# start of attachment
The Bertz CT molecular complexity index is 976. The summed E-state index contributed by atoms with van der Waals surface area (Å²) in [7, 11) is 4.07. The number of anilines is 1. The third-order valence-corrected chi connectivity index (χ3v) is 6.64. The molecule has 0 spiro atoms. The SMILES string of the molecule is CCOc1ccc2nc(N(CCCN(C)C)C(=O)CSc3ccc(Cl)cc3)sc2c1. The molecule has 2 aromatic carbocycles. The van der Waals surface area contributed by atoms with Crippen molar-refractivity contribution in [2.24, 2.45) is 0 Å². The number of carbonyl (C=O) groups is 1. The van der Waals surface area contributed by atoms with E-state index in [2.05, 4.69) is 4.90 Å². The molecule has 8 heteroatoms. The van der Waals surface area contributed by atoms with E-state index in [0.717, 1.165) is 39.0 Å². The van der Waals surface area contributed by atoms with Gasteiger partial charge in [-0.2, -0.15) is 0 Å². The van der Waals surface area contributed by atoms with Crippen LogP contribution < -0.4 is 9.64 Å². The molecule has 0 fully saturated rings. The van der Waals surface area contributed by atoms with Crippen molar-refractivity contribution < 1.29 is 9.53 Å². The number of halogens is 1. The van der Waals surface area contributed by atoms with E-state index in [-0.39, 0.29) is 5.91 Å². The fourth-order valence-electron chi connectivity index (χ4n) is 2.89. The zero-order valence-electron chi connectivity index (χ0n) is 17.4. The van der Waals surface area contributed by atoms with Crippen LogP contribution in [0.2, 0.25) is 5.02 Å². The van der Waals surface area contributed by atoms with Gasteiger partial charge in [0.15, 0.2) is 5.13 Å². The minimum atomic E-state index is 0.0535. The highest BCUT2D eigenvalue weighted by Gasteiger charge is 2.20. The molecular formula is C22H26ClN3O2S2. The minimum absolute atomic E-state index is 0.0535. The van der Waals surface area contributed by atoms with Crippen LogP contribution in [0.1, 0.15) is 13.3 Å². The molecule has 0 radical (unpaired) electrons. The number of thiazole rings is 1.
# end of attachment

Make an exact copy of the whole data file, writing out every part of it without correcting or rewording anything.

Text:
The Bertz CT molecular complexity index is 976. The summed E-state index contributed by atoms with van der Waals surface area (Å²) in [7, 11) is 4.07. The number of anilines is 1. The third-order valence-corrected chi connectivity index (χ3v) is 6.64. The molecule has 0 spiro atoms. The SMILES string of the molecule is CCOc1ccc2nc(N(CCCN(C)C)C(=O)CSc3ccc(Cl)cc3)sc2c1. The molecule has 2 aromatic carbocycles. The van der Waals surface area contributed by atoms with Crippen molar-refractivity contribution in [2.24, 2.45) is 0 Å². The number of carbonyl (C=O) groups is 1. The van der Waals surface area contributed by atoms with E-state index in [2.05, 4.69) is 4.90 Å². The molecule has 8 heteroatoms. The van der Waals surface area contributed by atoms with E-state index in [0.717, 1.165) is 39.0 Å². The van der Waals surface area contributed by atoms with Gasteiger partial charge in [-0.2, -0.15) is 0 Å². The van der Waals surface area contributed by atoms with Crippen LogP contribution < -0.4 is 9.64 Å². The molecule has 0 fully saturated rings. The van der Waals surface area contributed by atoms with Crippen molar-refractivity contribution < 1.29 is 9.53 Å². The number of halogens is 1. The van der Waals surface area contributed by atoms with E-state index in [-0.39, 0.29) is 5.91 Å². The fourth-order valence-electron chi connectivity index (χ4n) is 2.89. The zero-order valence-electron chi connectivity index (χ0n) is 17.4. The van der Waals surface area contributed by atoms with Crippen LogP contribution in [0.2, 0.25) is 5.02 Å². The van der Waals surface area contributed by atoms with Gasteiger partial charge in [0.15, 0.2) is 5.13 Å². The minimum atomic E-state index is 0.0535. The highest BCUT2D eigenvalue weighted by Gasteiger charge is 2.20. The molecular formula is C22H26ClN3O2S2. The minimum absolute atomic E-state index is 0.0535. The van der Waals surface area contributed by atoms with Crippen LogP contribution in [0.1, 0.15) is 13.3 Å². The molecule has 0 radical (unpaired) electrons. The number of thiazole rings is 1.